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THE FORERUNNER AND THE MESSENGER
‘Behold, I will send My messenger, and he shall prepare the way before Me: and the Lord, whom ye seek, shall suddenly come to His temple, even the messenger of the covenant, whom ye delight in: behold, He shall come, saith the Lord of Hosts.’
I. The forerunner and his commission.—(1) The forerunner of the ‘Messenger of the covenant’ was John the Baptist (cf. St. Luke 2:25; Luke 2:38). (2) His commission was preparative. This is indicated ( a) By his own confession. ( b) By the character of his preaching.
II. The Messenger of the covenant and His commission.—(1) ‘The Messenger of the covenant’ is our Lord Himself. (2) His commission involved a fulfilment of human desire and expectation. (3) This commission included an unexpected visit to His Temple. (4) His commission is implied in the name assigned— Messenger of the Covenant.
There is much in the nature and history of jewels that strikingly illustrates the character of the Lord’s people.
I. There is an intrinsic difference between jewels and other common stones.—Carve and polish a flint as you will, you can never make it a jewel. So is it with the Christian: he has a new heavenly birth, a new life, one with Christ and Christ with him, created anew by the Holy Spirit in the image of God. It is no partial reformation, hewing off here and there a glaring sin, but a thorough vital change.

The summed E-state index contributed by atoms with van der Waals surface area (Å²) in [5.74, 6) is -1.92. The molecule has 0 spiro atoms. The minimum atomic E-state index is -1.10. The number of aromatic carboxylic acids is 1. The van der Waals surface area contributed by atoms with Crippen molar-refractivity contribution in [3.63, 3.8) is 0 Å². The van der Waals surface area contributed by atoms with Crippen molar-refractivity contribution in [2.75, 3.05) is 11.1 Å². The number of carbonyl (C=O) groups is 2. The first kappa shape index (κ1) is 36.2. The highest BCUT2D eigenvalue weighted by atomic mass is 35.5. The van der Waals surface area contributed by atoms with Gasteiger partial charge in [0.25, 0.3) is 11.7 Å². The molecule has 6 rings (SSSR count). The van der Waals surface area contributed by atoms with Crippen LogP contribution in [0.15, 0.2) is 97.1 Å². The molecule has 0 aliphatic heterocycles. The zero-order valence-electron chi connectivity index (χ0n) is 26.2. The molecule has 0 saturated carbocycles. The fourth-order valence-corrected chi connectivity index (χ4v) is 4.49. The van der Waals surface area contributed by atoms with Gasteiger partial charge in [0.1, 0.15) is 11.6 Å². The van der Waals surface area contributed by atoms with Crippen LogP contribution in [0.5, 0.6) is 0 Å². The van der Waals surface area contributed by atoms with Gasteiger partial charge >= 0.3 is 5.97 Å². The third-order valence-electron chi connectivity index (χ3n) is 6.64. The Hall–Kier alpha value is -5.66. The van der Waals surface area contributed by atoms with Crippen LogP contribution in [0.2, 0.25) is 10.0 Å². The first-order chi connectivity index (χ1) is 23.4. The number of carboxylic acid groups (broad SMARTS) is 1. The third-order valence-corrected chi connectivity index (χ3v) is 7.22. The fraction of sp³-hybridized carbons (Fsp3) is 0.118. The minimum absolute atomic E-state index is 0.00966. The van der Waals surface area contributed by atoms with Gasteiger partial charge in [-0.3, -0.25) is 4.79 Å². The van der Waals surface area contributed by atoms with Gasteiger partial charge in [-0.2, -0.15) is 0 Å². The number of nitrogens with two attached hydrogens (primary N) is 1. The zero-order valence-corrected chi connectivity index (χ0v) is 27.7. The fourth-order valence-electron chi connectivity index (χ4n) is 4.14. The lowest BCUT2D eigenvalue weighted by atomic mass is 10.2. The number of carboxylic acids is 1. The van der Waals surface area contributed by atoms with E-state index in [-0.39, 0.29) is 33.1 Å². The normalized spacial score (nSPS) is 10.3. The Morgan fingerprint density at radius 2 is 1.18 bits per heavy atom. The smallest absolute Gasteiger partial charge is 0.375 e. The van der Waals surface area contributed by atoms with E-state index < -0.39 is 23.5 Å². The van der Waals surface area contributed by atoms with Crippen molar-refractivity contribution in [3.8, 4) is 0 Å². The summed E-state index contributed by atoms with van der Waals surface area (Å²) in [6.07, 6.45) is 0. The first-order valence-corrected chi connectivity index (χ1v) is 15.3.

II. Jewels are won with cost, and toil, and peril, from dark and lonesome mines, or as pearls from the bed of the ocean.—‘Ah!’ the Christian will exclaim, ‘here is a picture of my case. Words cannot tell the blackness of my own heart before the grace of God; and the ungodly were my chosen companions. Jesus came from heaven to this world of sin and sorrow, and rescued me with infinite labour and cost; but oftentimes with deepest humiliation “do I look unto the rock whence I was hewn, and to the hole of the pit whence I was digged.” ’
III. Jewels, after they have been found and won, are mostly carried many hundred miles over stormy seas and burning sands.—Very few Christians are transplanted to heaven at once; most have to tread a long pilgrimage, and traverse ‘the waves of this troublesome world.’
IV. Jewels, moreover, have to undergo many processes before they are fit for setting in gold; they are carved, and ground, and polished, enduring many a hard blow, many a delicate operation. See in this the preparing of the Lord’s people for glory, their being ‘made meet to be partakers of the inheritance of the saints in light.’
V. Jewels are only bought with a great price.—I need not remind you ‘Ye were redeemed not with corruptible things, but with the precious blood of Christ.’ Oh! if earthly treasures had availed, the Lord could have created ten thousand worlds of gold, and myriad angels would have brought the riches of the universe. But ‘it cost more to redeem one soul, so that man must let this alone for ever.’
Yet the weakest believer may well swell the joyous acclamation, ‘I know that my Redeemer lives.’
—Bishop E. H. Bickersteth.
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Nisbet, James. "Commentary on Malachi 3". The Church Pulpit Commentary. https://www.studylight.org/
the Second Week of Advent